Clippers choose 3rd: Now we’re into the Land of the Combo Guards: Jerryd Bayless, O.J. Mayo, and Eric Gordon. In the minds of people who follow this stuff the closest, Gordon’s stock has fallen measurably behind the other two. Narrowed down to Bayless and Mayo, Bayless is the more capable point. But Mayo plays much bigger, even though he has only about an inch on Bayless. Mayo critics claim he dozes on defense, but he blanketed Bayless when the two matched up during the PAC-10 season. Bayless isn’t a defensive slouch either, as Kevin O’Neill pushed him hard on that end. It’s a coin flip, but I’d go with Bayless because with Thornton situated at the 3, an Al-OJ duo on the wing would produce a lot of inefficiency on many a night.
Clippers choose 6th: This is the Clippers’ most likely position and they’ll probably miss out on both Bayless and Mayo, leaving them with Eric Gordon. At the outset of the college season, Gordon was grouped with Mayo and Rose as the top guards in the nation. But after he injured his wrist in a late-January practice, he lost a bit of his luster. Clipperblog hasn’t seen too much of Gordon, but a quick look reveals a solid NBA body, and a fluid shot with a quick release and beautiful follow-through. That much is certain, even with limited viewing.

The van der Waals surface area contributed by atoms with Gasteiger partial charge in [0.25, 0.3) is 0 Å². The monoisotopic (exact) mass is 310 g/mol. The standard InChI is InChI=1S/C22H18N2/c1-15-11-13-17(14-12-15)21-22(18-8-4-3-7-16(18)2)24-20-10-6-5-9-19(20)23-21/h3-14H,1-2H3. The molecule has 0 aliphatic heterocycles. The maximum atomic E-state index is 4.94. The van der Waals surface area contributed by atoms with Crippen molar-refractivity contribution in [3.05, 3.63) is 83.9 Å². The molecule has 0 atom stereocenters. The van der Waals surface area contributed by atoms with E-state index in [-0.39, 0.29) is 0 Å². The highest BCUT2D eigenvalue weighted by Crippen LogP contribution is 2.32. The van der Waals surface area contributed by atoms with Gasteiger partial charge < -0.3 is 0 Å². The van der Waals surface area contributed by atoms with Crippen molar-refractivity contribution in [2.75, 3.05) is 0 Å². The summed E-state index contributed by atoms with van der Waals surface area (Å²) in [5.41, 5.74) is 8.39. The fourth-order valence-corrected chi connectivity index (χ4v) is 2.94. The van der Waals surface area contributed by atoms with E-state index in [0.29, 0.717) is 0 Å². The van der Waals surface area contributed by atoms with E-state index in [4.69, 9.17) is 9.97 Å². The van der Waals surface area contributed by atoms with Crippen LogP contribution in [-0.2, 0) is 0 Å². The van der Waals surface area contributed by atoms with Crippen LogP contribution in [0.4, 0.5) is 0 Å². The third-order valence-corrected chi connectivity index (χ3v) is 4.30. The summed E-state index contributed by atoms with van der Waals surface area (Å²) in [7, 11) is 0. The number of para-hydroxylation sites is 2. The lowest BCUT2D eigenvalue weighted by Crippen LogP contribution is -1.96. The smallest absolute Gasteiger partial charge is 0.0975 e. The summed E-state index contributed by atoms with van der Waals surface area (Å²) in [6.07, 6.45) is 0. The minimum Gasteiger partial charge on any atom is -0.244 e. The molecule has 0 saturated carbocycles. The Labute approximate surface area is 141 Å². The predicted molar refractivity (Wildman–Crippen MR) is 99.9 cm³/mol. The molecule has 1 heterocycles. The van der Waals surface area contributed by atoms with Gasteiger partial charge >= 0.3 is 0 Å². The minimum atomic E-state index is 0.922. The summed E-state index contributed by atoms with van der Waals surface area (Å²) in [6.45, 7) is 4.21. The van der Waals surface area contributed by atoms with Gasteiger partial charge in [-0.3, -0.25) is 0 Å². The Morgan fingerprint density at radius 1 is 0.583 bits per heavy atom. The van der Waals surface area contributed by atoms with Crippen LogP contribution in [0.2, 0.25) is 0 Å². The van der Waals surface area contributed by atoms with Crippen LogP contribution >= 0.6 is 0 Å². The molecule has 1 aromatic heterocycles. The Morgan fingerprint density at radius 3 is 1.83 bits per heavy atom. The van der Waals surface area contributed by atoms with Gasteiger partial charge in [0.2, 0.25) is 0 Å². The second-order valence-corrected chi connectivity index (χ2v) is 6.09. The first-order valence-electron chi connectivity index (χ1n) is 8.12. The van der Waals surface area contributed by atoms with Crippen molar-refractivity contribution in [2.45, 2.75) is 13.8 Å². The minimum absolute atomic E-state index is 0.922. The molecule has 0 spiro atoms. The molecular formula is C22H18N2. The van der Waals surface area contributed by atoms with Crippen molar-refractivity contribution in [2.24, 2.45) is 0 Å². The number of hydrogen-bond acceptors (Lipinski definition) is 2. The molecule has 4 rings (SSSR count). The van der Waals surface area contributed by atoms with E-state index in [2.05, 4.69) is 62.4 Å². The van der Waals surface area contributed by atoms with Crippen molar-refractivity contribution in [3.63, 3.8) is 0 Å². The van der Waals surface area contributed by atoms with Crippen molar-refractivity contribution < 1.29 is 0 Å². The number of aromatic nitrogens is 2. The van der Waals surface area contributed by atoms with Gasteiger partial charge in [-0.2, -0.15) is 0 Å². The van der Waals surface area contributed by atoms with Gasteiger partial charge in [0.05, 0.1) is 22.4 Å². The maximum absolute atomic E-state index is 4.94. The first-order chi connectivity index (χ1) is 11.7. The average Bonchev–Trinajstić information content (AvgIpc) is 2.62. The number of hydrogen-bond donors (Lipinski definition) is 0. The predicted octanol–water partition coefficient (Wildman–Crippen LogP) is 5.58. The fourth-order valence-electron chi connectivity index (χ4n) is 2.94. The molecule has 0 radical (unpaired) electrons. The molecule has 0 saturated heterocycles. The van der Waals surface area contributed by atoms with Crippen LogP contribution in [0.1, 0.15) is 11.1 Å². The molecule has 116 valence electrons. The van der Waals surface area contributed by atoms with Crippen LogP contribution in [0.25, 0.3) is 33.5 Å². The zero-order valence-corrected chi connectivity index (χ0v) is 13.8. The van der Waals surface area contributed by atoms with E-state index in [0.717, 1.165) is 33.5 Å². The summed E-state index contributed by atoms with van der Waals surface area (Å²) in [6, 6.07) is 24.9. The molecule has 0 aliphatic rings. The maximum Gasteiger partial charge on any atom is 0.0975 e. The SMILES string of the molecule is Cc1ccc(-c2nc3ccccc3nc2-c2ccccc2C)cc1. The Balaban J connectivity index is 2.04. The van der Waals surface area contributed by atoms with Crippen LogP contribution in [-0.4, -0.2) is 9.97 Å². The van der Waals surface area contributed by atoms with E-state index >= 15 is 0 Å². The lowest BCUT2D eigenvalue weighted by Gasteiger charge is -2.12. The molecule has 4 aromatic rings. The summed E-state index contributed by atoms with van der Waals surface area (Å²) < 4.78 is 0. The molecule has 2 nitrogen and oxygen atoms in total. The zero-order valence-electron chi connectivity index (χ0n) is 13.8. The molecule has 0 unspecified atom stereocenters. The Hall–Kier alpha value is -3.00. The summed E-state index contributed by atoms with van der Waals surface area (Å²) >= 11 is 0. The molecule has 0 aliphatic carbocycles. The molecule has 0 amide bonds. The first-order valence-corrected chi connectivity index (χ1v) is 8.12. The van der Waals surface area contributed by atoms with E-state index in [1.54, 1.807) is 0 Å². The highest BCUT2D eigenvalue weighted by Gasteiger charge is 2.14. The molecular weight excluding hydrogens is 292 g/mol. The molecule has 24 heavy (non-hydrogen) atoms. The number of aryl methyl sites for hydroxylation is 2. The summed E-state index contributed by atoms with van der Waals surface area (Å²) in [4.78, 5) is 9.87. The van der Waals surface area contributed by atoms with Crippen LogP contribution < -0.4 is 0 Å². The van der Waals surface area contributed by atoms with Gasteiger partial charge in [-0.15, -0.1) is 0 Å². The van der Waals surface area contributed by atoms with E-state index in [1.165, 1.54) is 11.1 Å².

Clippers choose 7th: A lot of fans like D.J. Augustin and feel that [the lack of] backcourt size is underrated. But the best lesson in the hazards of a 5’ 11” point guard – even one with Augustin’s quickness – came in the Texas v. Memphis game in the South Region final. Rose destroyed Augustin every which way an opposing point guard can. The better choice here would be Russell Westbrook – arguably the best defensive guard on the board. Like Bayless, Mayo, and Gordon, Westbrook is a combo. But watching him perform throughout the season and into the tourney, his vision and judgment suggest a player who can grow into a PG role – though he’s better in transition than in the halfcourt. It’s a testimony to Ben Howland that among Westbrook’s strongest assets is his smart off-the-ball work. There’s just an undeniable NBA-style tinge to Westbrook’s game – and, oh, some freaky athleticism to go with it.
Clippers choose 8th or 9th: Shudder at the thought. And it would take two leap-frogs by teams behind the Clips for it to happen, so let’s hope that probability wins out. But if it comes to this, the pickings become very, very slim. There’s Augustin who – again – I think is an NBA backup PG with glaring liabilities. The Clippers could go with a shooting guard here like Chase Budinger, but the big guard’s iffy defensive game doesn’t conform to Mike Dunleavy’s style. Do you take a chance with Chris Douglas-Roberts at the 2? He ranks well below the Top 10 in most mock drafts. But at Memphis, CDR put up the kind of collegiate stats that ESPN guru John Hollinger believes are solid predictors of NBA success. He’s certainly more of a transition maven than a creator, but he’s also a top-notch defender with some serious length.
Will Elgin take the podium in Seacaucus? I’d send a Fazekas-Thornton unity ticket.